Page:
Egg Whites and Blood Pressure
Scientists reported new evidence that a component of egg whites may have another beneficial effect in reducing blood pressure.
“Our research suggests that there may be another reason to call it ‘the incredible, edible egg,’” says study leader Zhipeng Yu, of Jilin Univ. “We have evidence from the laboratory that a substance in egg white -- it is a peptide, one of the building blocks of proteins -- reduces blood pressure about as much as a low dose of Captopril, a high-blood-pressure drug.”
Yu and colleagues, who are with Clemson Univ., used a peptide called RVPSL. Scientists previously discovered that the substance, like the family of medications that includes Captopril, Vasotec and Monopril, was an angiotensin-converting-enzyme (ACE) inhibitor. It has a powerful ability to inhibit or block the action of ACE, a substance produced in the body that raises blood pressure.
They set out to further document RVPSL’s effects, using laboratory rats that develop high blood pressure and are stand-ins for humans in such early research on hypertension. The results of feeding the substance were positive, showing that RVPSL did not have apparent toxic effects and lowered blood pressure by amounts comparable to low doses of Captopril.
“Our results support and enhance previous findings on this topic,” Yu says. “They were promising enough to move ahead with further research on the effects of the egg white peptide on human health.”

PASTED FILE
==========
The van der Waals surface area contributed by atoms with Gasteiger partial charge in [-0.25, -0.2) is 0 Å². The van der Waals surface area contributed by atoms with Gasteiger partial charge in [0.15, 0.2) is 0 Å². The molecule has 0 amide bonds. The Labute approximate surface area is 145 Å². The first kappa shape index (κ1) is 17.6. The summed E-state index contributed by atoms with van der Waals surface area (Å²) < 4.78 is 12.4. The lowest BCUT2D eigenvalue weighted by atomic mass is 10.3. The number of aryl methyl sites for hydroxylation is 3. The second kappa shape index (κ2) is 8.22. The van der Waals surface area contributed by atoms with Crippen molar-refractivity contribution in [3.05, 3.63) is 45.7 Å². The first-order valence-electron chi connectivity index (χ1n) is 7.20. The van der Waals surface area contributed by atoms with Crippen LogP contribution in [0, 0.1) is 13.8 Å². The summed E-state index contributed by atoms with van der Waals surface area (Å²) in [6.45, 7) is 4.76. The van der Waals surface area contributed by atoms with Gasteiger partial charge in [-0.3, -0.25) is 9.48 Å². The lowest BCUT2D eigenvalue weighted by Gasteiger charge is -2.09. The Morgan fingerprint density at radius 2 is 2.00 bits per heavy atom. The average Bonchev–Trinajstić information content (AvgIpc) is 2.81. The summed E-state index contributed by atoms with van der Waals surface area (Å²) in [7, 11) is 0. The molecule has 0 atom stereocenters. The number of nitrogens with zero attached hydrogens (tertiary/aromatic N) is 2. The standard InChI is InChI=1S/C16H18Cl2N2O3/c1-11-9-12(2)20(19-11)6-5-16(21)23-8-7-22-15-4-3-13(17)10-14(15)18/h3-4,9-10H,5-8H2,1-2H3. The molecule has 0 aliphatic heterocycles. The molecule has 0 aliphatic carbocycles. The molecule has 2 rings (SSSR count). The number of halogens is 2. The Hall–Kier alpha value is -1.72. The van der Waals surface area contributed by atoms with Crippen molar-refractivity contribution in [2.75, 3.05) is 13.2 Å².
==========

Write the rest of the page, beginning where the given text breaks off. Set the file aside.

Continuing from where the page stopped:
Yu notes that the research was done with a version of the peptide that was heated to almost 200 F during preparation -- less than the temperatures typically used to cook eggs. He cites evidence from other research, however, that egg whites may retain their beneficial effects on blood pressure after cooking.
One, for instance, published in the ACS’ Journal of Agricultural and Food Chemistry, showed that fried egg protein, cooked at high temperatures, actually showed greater ability to reduce blood pressure than eggs boiled at 212 F.
Yu believes that egg white peptides, either in eggs or as a supplement, could become useful as an adjunct to high-blood-pressure medication. For now, he says people with high blood pressure should consult their health care provider before making any changes.
And he notes that findings about egg white and high blood pressure add to the emerging nutritional image of eggs. Once regarded as a food to avoid in a healthy diet, studies in recent years have concluded that many people can eat eggs without raising their blood cholesterol levels, benefiting from an inexpensive food low in calories and rich in protein, vitamins and other nutrients.